Tmux cheat sheet

Reference commands for the tmux terminal multiplexer.
  1. Configuration
  2. Command mode
    1. Prefix
    2. Essentials
    3. Panes (splits)
    4. Windows (tabs)
    5. Scrolling inside a pane
    6. Copying and pasting text between panes
  3. Sessions
  4. References

tmux is an excellent terminal multiplexer that enables multiple windows within a single terminal session.


The tmux configuration can be changed with a ~/.tmux.conf file.

Command mode


Once you’re in tmux, you can run a command by entering a prefix key followed by a command key.

By default, tmux uses Ctrl+b as the prefix for commands. I recommend changing this to Ctrl+a in your configuration file, which avoids conflicts with vim and is faster to type, with less strain.

Note that you must let go of the prefix before entering the command key.

There are many tmux commands available, but here are the only ones you need to get started:


Panes (splits)

In situations where I’m working with multiple text documents, I find it quicker and easier to split windows inside of vim instead of with tmux. The advantage of doing this in vim is that it enables you to copy and paste text across documents in a more intuitive manner.

Windows (tabs)

Scrolling inside a pane

This is useful when needing to parse console output (e.g. interactive logs). Modified from StackExchange.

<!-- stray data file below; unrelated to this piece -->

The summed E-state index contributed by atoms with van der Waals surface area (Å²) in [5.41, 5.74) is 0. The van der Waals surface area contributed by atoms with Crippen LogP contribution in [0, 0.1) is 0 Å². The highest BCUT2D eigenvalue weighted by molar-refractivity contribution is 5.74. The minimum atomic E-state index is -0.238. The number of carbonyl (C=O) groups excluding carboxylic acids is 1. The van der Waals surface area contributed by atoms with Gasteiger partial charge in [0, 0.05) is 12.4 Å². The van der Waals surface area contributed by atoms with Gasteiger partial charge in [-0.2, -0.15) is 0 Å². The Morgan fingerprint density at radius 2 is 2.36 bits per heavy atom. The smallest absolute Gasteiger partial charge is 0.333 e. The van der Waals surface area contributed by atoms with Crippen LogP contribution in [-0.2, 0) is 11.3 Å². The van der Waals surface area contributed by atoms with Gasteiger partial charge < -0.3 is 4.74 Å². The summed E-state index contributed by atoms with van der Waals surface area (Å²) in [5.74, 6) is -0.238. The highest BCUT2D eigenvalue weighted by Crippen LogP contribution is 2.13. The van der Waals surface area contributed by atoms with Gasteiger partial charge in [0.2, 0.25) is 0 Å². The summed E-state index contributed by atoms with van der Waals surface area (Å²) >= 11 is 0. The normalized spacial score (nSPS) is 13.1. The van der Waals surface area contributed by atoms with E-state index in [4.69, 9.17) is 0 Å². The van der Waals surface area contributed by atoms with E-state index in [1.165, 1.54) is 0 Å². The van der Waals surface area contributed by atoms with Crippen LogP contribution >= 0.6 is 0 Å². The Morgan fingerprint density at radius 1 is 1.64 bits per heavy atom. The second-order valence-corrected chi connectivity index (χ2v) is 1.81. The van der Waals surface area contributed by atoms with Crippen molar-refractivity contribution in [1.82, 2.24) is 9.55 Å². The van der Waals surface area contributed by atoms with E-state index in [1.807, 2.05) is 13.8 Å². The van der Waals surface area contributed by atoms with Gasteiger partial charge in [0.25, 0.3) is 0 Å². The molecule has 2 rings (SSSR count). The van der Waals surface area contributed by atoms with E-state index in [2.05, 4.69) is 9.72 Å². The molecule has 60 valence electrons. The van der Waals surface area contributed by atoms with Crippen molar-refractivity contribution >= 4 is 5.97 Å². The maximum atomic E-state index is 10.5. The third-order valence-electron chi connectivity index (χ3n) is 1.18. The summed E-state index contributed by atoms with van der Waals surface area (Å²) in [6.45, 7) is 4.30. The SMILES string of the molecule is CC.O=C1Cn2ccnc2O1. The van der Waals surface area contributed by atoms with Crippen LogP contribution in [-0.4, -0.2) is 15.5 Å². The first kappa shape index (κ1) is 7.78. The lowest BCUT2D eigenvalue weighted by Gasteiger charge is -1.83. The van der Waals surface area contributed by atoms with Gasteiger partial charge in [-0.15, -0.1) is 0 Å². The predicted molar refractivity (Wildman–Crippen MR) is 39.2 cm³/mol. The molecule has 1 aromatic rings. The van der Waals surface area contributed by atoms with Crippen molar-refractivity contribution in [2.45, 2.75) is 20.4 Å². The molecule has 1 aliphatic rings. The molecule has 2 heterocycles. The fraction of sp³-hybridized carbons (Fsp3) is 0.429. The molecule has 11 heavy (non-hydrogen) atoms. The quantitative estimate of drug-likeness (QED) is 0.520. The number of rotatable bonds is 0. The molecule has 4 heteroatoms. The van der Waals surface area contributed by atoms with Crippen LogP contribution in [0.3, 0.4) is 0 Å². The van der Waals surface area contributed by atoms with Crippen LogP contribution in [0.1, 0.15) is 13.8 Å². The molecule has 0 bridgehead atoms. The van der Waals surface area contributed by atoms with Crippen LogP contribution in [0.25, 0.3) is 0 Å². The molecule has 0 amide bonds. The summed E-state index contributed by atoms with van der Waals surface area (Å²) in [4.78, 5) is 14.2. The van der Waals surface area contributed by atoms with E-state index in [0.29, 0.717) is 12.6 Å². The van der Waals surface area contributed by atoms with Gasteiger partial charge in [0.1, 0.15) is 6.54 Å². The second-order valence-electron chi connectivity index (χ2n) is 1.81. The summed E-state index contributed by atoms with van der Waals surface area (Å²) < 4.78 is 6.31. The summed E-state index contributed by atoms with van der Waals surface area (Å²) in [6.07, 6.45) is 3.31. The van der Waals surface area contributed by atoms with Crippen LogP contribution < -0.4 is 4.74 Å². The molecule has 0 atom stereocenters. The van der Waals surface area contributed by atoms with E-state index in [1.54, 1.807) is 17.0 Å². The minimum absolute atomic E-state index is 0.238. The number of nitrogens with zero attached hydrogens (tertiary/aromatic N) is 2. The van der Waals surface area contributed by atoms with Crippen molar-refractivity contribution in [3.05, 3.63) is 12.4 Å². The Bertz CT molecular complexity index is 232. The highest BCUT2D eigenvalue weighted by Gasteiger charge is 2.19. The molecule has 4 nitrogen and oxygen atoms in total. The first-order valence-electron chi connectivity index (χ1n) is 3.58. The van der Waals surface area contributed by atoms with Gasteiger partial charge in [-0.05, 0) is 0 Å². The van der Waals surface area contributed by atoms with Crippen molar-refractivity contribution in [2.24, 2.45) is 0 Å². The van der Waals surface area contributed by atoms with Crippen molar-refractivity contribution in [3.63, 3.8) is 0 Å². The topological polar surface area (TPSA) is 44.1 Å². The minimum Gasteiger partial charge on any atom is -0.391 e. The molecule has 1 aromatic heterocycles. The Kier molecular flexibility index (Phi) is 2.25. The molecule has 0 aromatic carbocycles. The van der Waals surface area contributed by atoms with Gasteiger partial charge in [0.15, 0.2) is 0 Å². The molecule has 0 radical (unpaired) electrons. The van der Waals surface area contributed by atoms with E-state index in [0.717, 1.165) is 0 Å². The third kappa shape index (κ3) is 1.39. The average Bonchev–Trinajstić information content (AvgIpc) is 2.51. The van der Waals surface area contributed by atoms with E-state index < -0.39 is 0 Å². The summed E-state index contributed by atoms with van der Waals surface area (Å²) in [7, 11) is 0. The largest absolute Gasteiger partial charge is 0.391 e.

1. [. The line numbers should appear in the top right corner.
  2. Now you can use your normal navigation keys to scroll around (eg. or PgDn).
  3. q quits scroll mode.

Copying and pasting text between panes

  1. Enter copy mode: prefix+[.
  2. Start selection: Space.
  3. Select the text to copy using arrow keys.
  4. Copy text: Enter.
  5. Switch to other pane.
  6. Paste text: prefix+].

Alternatively, here’s a quick method that works using the mouse.

  1. Zoom the pane using z.
  2. Copy the desired text using the mouse.
  3. Zoom back out with z.

Note that this approach generally only works well for short snippets.


Note: If you run exit inside tmux, that will kill the active session, rather than detaching.

List sessions.

tmux ls

Create a new session.

tmux new -s [name of session]

Attach the most recent session.

tmux a

Attach a previous session by name.

tmux a -t [name of session]

Attach a session by number.

tmux attach-session -t 3

Rename a session.

<PRE> :rename-session -t OLD_NAME NEW_NAME

Kill a session by number, without having to attach.

tmux kill-session -t 0

Kill all sessions.

tmux ls | grep : | cut -d. -f1 | awk '{print substr($1, 0, length($1)-1)}' | xargs kill


This guide was developed using these sources: